A forensic psychiatrist testified for the state on Tuesday that Lauren Dickason did not suffer from psychosis or delusion when she killed her three young children Liané, Maya and Karla in September 2021.
According to the psychiatrist involved, her mental disorder was also not serious enough that she was unable to realize that she was acting morally wrong.
“In my opinion, the accused does not have an insanity defence,” said Dr. Erik Monasterio said in the High Court in Christchurch on Tuesday. Monasterio was the third psychiatrist to evaluate Dickason after the children’s deaths.
Monasterio testified today that Dickason undoubtedly suffered from severe depression, but that there is no evidence to suggest that the depression can be attributed to the birth of her children as Dickason already suffered from depression as a teenager.
“How can that be? Has the depression always been there?
“Was it because of the birth of her children? Was it from lactation? The evidence doesn’t suggest that… it was from Covid-19 lockdowns, unrest in South Africa… and other stressors… I agree that she was depressed… but I don’t agree that it can be attributed to the effects of pregnancy.”
Monasterio conceded that Dickason’s depression in the run-up to the children’s deaths was “at the worst end of the scale”.
“The task is to determine how impaired she was at the time of the offence,” he explained, however.
“She was able to make all the arrangements to travel to New Zealand … it required consistent and ongoing correspondence with government organizations … despite that, despite the depression, she met all those requirements.”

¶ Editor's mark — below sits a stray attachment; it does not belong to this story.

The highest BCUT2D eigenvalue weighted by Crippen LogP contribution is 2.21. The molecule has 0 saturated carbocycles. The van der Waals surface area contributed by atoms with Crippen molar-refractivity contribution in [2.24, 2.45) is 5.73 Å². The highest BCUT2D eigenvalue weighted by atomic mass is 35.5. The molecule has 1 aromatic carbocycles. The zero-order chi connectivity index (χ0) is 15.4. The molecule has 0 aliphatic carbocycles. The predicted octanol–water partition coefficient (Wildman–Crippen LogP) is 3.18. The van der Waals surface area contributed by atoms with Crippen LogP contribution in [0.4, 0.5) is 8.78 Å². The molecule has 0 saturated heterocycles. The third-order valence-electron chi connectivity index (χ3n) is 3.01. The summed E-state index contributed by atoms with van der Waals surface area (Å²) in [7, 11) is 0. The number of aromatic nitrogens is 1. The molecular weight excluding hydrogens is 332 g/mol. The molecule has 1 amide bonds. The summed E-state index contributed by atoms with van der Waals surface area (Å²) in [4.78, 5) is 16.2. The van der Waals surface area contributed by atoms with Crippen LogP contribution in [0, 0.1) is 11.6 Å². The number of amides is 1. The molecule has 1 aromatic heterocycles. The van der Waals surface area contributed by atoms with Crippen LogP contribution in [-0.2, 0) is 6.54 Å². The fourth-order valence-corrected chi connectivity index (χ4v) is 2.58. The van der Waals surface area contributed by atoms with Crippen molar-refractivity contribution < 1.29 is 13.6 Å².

According to Monasterio, Dickason maintained a high level of cognitive function until the day of her children’s death. “I therefore conclude that she was not cognitively impaired at the time of the alleged offence.
“In my view, since the defendant maintained awareness and acted systematically … there is no evidence that she did not understand the consequences of the action at the material time.”
Dr. Susan Hatters-Friedman, an internationally known expert in forensic and reproductive psychology, testified again on Monday for the defense that Dickason was able to carry out the “minimum activities” before the children’s deaths.
State prosecutor Andrew McRae asked Hatters-Friedman if Dickason was functioning at a high level – she got out of bed, took her children to school, prepared their lunch and did their hair impeccably.
“Of course, although I would not say that the functioning is at a high level for someone who previously worked as a doctor,” Hatters-Friedman told the court.
Monasterio said on Tuesday that in his opinion there is also no clear indication of an altruistic motive.
“This is an offense which apparently required some pre-planning…she had previously thought about the method she used to strangle the three children…”.
Monasterio’s testimony in the Christchurch High Court continues.
Sources: Stuff.co.nz, NZ Herald